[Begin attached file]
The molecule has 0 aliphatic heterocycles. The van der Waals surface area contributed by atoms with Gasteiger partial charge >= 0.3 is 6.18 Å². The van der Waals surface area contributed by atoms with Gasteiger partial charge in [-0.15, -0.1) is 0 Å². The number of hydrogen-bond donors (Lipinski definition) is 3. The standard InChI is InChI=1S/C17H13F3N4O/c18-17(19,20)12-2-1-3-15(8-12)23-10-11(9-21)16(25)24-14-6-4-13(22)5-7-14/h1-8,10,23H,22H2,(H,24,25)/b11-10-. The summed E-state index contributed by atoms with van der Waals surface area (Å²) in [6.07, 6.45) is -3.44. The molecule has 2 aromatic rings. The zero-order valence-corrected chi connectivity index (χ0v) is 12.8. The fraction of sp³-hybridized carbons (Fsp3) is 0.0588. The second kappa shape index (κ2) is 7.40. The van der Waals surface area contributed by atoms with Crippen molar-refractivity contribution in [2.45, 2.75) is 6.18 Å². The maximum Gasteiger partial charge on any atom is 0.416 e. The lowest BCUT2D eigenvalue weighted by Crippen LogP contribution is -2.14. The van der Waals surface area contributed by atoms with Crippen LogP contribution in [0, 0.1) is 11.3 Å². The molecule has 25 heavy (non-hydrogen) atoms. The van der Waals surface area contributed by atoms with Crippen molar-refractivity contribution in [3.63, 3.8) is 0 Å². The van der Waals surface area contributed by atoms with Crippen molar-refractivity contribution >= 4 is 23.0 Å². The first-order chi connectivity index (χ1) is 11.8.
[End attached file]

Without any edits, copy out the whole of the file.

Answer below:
The molecule has 0 aliphatic heterocycles. The van der Waals surface area contributed by atoms with Gasteiger partial charge >= 0.3 is 6.18 Å². The van der Waals surface area contributed by atoms with Gasteiger partial charge in [-0.15, -0.1) is 0 Å². The number of hydrogen-bond donors (Lipinski definition) is 3. The standard InChI is InChI=1S/C17H13F3N4O/c18-17(19,20)12-2-1-3-15(8-12)23-10-11(9-21)16(25)24-14-6-4-13(22)5-7-14/h1-8,10,23H,22H2,(H,24,25)/b11-10-. The summed E-state index contributed by atoms with van der Waals surface area (Å²) in [6.07, 6.45) is -3.44. The molecule has 2 aromatic rings. The zero-order valence-corrected chi connectivity index (χ0v) is 12.8. The fraction of sp³-hybridized carbons (Fsp3) is 0.0588. The second kappa shape index (κ2) is 7.40. The van der Waals surface area contributed by atoms with Crippen molar-refractivity contribution in [2.45, 2.75) is 6.18 Å². The maximum Gasteiger partial charge on any atom is 0.416 e. The lowest BCUT2D eigenvalue weighted by Crippen LogP contribution is -2.14. The van der Waals surface area contributed by atoms with Crippen LogP contribution in [0, 0.1) is 11.3 Å². The molecule has 25 heavy (non-hydrogen) atoms. The van der Waals surface area contributed by atoms with Crippen molar-refractivity contribution in [3.63, 3.8) is 0 Å². The van der Waals surface area contributed by atoms with Crippen molar-refractivity contribution >= 4 is 23.0 Å². The first-order chi connectivity index (χ1) is 11.8.